If you’ve never heard of vaginismus at first skim it might appear as little more than a social media hashtag connoting witty female sayings. In reality, vaginismus is the inability or difficulty in allowing penetration of the vagina. The symptoms vary from discomfort, to burning or stinging with tightness during sex, to impossible penetration. Some women even have difficulty with the insertion of other objects, such as fingers, tampons or a speculum during a vaginal exam, but many are able to allow this sort of penetration, just not sex.
The cause is the involuntary tightening of the pubcoccygeus muscle (more commonly known as the “PC muscle” within the pelvic floor). Now, there are different types of vaginismus: primary and secondary. Women who have never been able to have sex without pain because of extreme vaginal tightness may be suffering from primary vaginismus. Women who develop painful tightening after years of pain-free sex could be suffering from secondary vaginismus.
According to Vaginismus.com, secondary vaginismus commonly “strikes women experiencing temporary pelvic pain problems such as urinary or yeast infections, pain from delivering babies, menopause, or surgery.” While the initial problem may be treated successfully, difficulties with sex may continue due to a conditioned response by the body.
Dr. Madeleine Castellanos, a New York-based sex therapist, explains the body’s response in secondary vaginismus this way:
What is almost universal in women with vaginismus is the creation of a vicious cycle that goes from difficulty with penetration with or without pain, to negative thoughts about it, to increased anxiety or fear, to avoidance and hypervigilance, to guarding and muscle contraction. This cycle continues to reinforce itself and becomes increasingly distressing for the individual and the couple. Because this vicious negative cycle complicates treatment and reinforces fear, the sooner that a woman receives treatment for vaginismus, the better.
Psychology has a definite role in vaginismus. Not only does anxiety about the problem and fear of experiencing pain exacerbate the problem – it can also be at the root of the initial onset of vaginismus. A fear of pregnancy, Castellanos notes, as well as anxiety over body issues, and fear of pain, can lead to the involuntary tightening of the pelvic floor. So too can stress, issues with a partner, emotional trauma, and childhood experiences.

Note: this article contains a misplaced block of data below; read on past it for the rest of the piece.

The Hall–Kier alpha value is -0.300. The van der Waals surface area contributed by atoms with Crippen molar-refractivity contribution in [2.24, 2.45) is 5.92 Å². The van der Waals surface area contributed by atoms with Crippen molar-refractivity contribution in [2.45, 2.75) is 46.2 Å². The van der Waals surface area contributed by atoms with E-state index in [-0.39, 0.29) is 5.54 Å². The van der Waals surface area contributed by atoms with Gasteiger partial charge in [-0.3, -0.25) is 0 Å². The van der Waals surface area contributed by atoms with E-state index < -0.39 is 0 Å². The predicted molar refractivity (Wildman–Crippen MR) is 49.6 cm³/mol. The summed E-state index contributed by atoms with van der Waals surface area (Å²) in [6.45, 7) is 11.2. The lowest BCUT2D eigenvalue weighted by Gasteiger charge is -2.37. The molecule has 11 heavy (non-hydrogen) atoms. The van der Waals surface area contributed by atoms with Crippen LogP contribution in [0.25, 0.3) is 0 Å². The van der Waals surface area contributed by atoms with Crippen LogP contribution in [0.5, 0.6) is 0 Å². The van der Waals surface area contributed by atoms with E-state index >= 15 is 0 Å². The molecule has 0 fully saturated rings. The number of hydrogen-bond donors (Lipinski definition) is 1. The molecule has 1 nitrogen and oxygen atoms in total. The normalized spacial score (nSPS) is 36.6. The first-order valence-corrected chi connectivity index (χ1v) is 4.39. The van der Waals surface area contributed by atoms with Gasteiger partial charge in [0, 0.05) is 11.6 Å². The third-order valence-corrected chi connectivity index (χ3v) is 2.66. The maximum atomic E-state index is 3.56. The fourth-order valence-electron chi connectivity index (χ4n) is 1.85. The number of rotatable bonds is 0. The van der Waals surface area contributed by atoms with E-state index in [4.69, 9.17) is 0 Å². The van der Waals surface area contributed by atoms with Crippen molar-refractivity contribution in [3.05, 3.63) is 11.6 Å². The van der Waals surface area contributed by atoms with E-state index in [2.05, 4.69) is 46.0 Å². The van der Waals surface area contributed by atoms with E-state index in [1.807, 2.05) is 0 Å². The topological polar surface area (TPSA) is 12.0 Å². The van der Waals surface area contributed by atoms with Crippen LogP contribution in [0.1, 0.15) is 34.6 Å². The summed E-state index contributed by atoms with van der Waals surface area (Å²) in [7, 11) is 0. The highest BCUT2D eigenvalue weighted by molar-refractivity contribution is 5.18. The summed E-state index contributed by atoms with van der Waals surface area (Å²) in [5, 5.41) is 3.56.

Despite the role psychology plays in vaginismus, it is important to remember that it is involuntary, which means that it is not a woman’s fault. Just as often the reasons are physical; vaginismus can occur due to any sort of pelvic surgery, urinary tract infections, yeast infections, cysts, sexually transmitted illness, the use of certain medications (side effects), childbirth, menopause, sex with little or no foreplay, among others.
Often, it is a combination of things. As Castellanos suggests, the smartest thing to do if you should experience tightening that makes sex painful or impossible is seek immediate attention. A gynecologist can help isolate the trouble and begin laying out the groundwork for treatment. The good news is that this is a highly treatable issue. Dr. Castellanos elaborates on the treatment:
Dilators are almost always used as part of the treatment for vaginismus. Progressively wider and larger dilators are used by a woman at home to provide physical stretching of the entrance of the vagina. In using dilators, women also become increasingly comfortable with the sensation of penetration. This helps decrease anxiety, reassuring a woman that she can experience penetration under her control and without pain. Therapists work not only with the individual, but also with the couple so that the partner can gain understanding of the condition and be helpful once penetration is to be attempted.
As Castellanos points out, the treatment that addresses both the physical and psychological aspects of the problem is the best course of action.FROM THE BLOGS
While Always Beginning the World does not exactly appear to be a case of vaginismus, the reaction she experienced when seeking medical assistance to treat what turned out to be a very thick sepate hymen, drives the point that often, a second and third opinion in dealing with such issues is essential: